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Barracuda Web Security Gateway

Web and Desktop Application Control

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Desktop Applications Versus Web-Based Applications

The Barracuda Web Security Gateway offers administrators control over both desktop and web based applications. Common desktop applications include iTunes, Real Player and Jabber, which use both standards based and proprietary communication protocols. Web based applications include Facebook and LinkedIn and are primarily presented through a web browser. This article defines how the administrator can create block/allow policies and archive social media interactions with the Barracuda Web Security Gateway.

Managing Desktop (Non Web-Based) Applications

In the case of desktop applications, the Barracuda Web Security Gateway enables administrators to define block/allow policies on popular applications using the BLOCK/ACCEPT > Applications page. For instance, file sharing sites such as BitTorrent and communication apps such as AOL IM can be blocked as per corporate policy. These policies can be defined against authenticated and unauthenticated users to offer more access to a given set of users.

Further, entire protocols can be blocked such as FTP, POP, and SSH. See How to Block FTP and other Standard Protocols.

Managing Web-Based Applications

The Web Application Control feature offers administrators fine grained control over web applications. What this means is that, when the SSL Inspection feature is enabled on the Barracuda Web Security Gateway 410 and higher, administrators can create policies such as:

  • Block certain portions of web based applications such as Facebook Chat and Facebook Sharing, while allowing users access to the rest of Facebook.
  • Block access to Google Consumer Apps such as Google personal email accounts, but allow access to Google business (or education) email accounts. This feature requires Barracuda Web Security Gateway version 9.1 or higher. Because of the way Google now handles SSL certificates, there are currently some restrictions with SSL Inspection on Google sub domains. For details, see Google Restrictions With SSL Inspection. For examples of block/allow policies with Google business/education versus consumer accounts, see G Suite Control Over HTTPS and How to Restrict YouTube Content On Your Network. For Chromebooks users, if you are running the Barracuda Web Security Gateway 10.1 or above, see How to Get and Configure the Barracuda Chromebook Security Extension.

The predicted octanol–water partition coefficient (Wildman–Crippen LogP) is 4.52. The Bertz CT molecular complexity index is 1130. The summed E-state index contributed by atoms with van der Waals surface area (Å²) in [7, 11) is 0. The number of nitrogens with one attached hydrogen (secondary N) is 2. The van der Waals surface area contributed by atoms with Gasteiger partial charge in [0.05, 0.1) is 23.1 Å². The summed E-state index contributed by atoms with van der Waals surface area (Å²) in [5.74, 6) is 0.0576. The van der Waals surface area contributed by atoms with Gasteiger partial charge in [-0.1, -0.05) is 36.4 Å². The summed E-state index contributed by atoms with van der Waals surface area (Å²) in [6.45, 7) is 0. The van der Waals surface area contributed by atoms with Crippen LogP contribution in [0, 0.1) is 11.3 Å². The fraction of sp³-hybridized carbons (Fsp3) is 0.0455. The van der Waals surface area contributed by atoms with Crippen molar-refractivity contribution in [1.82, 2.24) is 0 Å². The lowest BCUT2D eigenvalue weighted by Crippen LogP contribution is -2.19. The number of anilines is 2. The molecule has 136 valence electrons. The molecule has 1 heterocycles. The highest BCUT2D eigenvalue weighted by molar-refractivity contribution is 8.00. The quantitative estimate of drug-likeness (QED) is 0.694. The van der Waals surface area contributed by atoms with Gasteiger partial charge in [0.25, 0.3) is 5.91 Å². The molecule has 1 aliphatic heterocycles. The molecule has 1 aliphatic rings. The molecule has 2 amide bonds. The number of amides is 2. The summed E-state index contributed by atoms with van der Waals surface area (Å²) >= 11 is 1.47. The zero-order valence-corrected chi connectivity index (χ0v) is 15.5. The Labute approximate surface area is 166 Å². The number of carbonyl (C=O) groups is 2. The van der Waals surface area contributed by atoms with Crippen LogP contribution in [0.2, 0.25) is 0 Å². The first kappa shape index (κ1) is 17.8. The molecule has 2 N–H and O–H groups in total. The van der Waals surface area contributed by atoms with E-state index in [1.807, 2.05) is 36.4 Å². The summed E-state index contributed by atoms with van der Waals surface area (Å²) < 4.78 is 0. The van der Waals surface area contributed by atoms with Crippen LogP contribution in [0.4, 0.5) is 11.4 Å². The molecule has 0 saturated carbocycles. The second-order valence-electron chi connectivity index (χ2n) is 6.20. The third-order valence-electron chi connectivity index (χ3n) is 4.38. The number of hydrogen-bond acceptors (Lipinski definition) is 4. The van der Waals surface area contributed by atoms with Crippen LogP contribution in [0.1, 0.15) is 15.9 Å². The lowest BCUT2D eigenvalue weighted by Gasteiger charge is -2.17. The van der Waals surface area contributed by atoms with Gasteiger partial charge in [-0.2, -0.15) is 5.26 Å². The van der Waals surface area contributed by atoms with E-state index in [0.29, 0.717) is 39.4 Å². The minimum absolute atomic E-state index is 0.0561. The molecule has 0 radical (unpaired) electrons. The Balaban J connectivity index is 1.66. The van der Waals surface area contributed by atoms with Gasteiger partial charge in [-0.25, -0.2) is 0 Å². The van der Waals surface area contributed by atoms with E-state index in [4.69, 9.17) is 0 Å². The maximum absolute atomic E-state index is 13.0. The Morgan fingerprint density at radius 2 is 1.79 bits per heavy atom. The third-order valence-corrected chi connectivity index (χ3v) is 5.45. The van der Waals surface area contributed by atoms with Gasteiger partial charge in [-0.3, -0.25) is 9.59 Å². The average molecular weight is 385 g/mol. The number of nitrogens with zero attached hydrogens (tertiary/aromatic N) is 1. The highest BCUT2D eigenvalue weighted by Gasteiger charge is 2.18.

With the Facebook example, the administrator can define what they deem permissible on their network without having to block all of Facebook. As shown in Figure 1 below, the Facebook Twitter app and Games have been added to the list on the right of Blocked Applications. See the BLOCK/ACCEPT > Web App Control page for more information and to configure.

Note that the Barracuda Web Security Gateway 210 does not support SSL Inspection, and if you are running version 11.0 or higher, (non web-based) Application blocking is not supported. You can alternatively block some or all HTTPS traffic by domain or by content category, but without granular control over web applications. This is also a common use case for the Barracuda Web Security Gateway 310 (running version 10.0 or above), since it offers limited SSL Inspection (only for Safe Search).  For information on how to block/allow HTTPS traffic by domain or content category (does not include decryption of the URL contents), see HTTPS Filtering With the Barracuda Web Security Gateway.

Figure 1. Facebook is generally allowed, but the Facebook Twitter app and Games have been blocked by the administrator.


Monitoring Social Media Content

The Barracuda Web Security Gateway receives periodic updates to its application and web application definitions to quickly react to the dynamics of the market. See Using SSL Inspection With the Barracuda Web Security Gateway and How to Configure SSL Inspection for details.

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